The discontent with Andrew Lansley’s health reforms has been rising since the New Year.
But, one or two threatening quotations aside, most of this has come from the government’s natural
opponents: Labour and the unions. That changes today. Over at ConservativeHome, Tim Montgomerie has "http://conservativehome.blogs.com/thetorydiary/2012/02/the-unnecessary-and-unpopular-nhs-bill-could-cost-the-conservative-party-the-next-election-cameron-m.html">written a post calling for the
Health Bill to be dropped. It is, Tim says, ‘not just a distraction… but potentially fatal to the Conservative Party’s electoral prospects.’ And he finishes: ‘It must be stopped
before it’s too late.’
This would be striking enough by itself, but its impact is doubled by a single sentence: ‘Speaking to ConservativeHome, three Tory Cabinet ministers have now also rung the alarm bell.’
It’s no surprise that some Tory ministers are unhappy with Lansley’s Bill — but now that they are speaking out about it, that unhappiness is a good deal more signficant. When it was just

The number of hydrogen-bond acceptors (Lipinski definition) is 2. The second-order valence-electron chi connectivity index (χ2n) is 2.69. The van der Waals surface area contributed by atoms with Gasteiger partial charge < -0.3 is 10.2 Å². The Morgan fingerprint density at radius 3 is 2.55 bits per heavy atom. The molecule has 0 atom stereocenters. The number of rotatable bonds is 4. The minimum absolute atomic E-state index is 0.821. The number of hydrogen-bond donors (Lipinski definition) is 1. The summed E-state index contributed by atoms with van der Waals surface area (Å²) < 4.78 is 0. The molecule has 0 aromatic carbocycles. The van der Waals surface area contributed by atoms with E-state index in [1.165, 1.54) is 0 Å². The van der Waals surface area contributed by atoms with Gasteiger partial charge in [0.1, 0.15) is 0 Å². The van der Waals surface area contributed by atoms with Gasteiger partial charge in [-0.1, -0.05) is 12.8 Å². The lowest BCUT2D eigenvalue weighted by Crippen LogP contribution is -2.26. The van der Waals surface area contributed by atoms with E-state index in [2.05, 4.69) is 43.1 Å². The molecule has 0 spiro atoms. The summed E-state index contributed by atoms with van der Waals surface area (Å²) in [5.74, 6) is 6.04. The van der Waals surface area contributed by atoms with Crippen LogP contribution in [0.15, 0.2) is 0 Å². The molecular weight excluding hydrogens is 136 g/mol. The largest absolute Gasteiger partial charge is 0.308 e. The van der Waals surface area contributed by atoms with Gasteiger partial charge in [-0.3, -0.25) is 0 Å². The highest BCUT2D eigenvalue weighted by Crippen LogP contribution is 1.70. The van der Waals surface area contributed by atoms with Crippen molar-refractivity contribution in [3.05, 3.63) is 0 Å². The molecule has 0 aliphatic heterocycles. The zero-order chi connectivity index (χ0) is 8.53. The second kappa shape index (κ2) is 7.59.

Labour versus the coalition, it was much easier for David Cameron: he could typecast Ed Miliband as a roadblock to reform, and one that wouldn’t lavish as much money on the NHS as the government
plans to. But now that tack is near impossible. How long before more Tories and Lib Dems broadcast their dissent? And how can Cameron respond then?
There are still reasons for thinking that Cameron will stick by the Bill, among them the fact that he has already gone through the torture of that ‘pausing, listening, engaging’
exercise last year, and may not want to waste that effort. But, really, it’s looking more and more likely that he will have to drop the Bill. The NHS was meant to be the bedrock on which the
Cameroons’ moderisation programme was founded, but their approach to it is now more self-harming than anything else. For all the reassurances about real terms spending increases, for all the
posters, the Tories still lag Labour on
the issue by 8 points, and that gap is likely to increase.
And as for Lansley, his fate is wrapped up, almost inextricably, with the Bill. If it goes, then he will find it difficult to stay. There are certainly some Tories who would
"http://www.spectator.co.uk/coffeehouse/7595453/lansleys-headache-becomes-a-migraine.thtml">prefer Stephen Dorrell in the role, enacting the sort of policy agenda that he has been advocating
from the chair of the health select committee. If Cameron comes to agree with them, then we may soon hear a
loud BANG from outside No.10.